California established the Board of Governors (BOG) fee waiver in 1984 to maintain educational access after the implementation of the state's first ever unit-based fees for community college attendance. Although it was not designed as an incentive to stimulate higher levels of academic achievement or student success, recent accountability policy enactments have ascribed this purpose to the BOG fee waiver. An example is the Seymour-Campbell Student Success Act of 2012, which established the first-ever academic satisfactory progress requirements for BOG fee waiver recipients. The purpose of this study was to explore the relationships among students' financial aid awards, including the BOG fee waiver, and measures of success for students who were attending Rio Hondo College. Findings showed that students who had the greatest financial need—and therefore the highest financial aid awards—had lower cumulative grade point averages and completed a smaller percentage of units attempted. While the study was unable to control for students' prior academic achievement, it appears that financial aid awards were not sufficient to fully counteract the negative effects of students' need, thus calling to question some of the efficacy of adding academic performance requirements to financial aid awards such as the BOG fee waiver. The paper concludes with a discussion of findings and recommendations for policy, practice, and future research.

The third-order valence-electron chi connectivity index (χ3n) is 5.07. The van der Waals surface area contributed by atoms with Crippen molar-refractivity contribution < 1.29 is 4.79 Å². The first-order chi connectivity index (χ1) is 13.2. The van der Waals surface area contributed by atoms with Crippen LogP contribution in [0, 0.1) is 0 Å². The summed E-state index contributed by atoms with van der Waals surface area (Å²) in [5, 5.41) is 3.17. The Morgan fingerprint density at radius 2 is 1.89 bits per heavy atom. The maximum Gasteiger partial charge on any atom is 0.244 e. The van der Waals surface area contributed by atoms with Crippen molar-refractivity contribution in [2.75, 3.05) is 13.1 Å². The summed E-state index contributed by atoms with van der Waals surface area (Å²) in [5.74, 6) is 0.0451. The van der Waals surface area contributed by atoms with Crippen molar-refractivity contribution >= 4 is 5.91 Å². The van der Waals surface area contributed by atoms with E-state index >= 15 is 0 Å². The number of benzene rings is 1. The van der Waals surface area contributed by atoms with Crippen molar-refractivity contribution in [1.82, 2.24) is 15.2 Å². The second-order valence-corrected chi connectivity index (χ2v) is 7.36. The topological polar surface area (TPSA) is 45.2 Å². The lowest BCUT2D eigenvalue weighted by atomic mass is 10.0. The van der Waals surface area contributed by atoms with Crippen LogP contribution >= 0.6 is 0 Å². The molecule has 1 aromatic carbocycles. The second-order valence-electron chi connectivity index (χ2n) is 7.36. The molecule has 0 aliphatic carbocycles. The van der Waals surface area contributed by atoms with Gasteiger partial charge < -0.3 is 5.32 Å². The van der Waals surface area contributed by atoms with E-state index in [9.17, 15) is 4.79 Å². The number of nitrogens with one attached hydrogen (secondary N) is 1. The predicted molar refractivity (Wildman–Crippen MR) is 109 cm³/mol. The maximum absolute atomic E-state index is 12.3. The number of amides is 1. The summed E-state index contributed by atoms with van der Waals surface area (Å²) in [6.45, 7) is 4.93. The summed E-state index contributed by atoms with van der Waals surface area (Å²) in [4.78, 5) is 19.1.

|Advisor:||Hoffman, John L.|
|School:||California State University, Fullerton|
|School Location:||United States -- California|
|Source:||DAI-A 75/04(E), Dissertation Abstracts International|
|Subjects:||Community college education, Education finance|
|Keywords:||BOGW, Board of Governors fee waiver, Financial aid, Student success|
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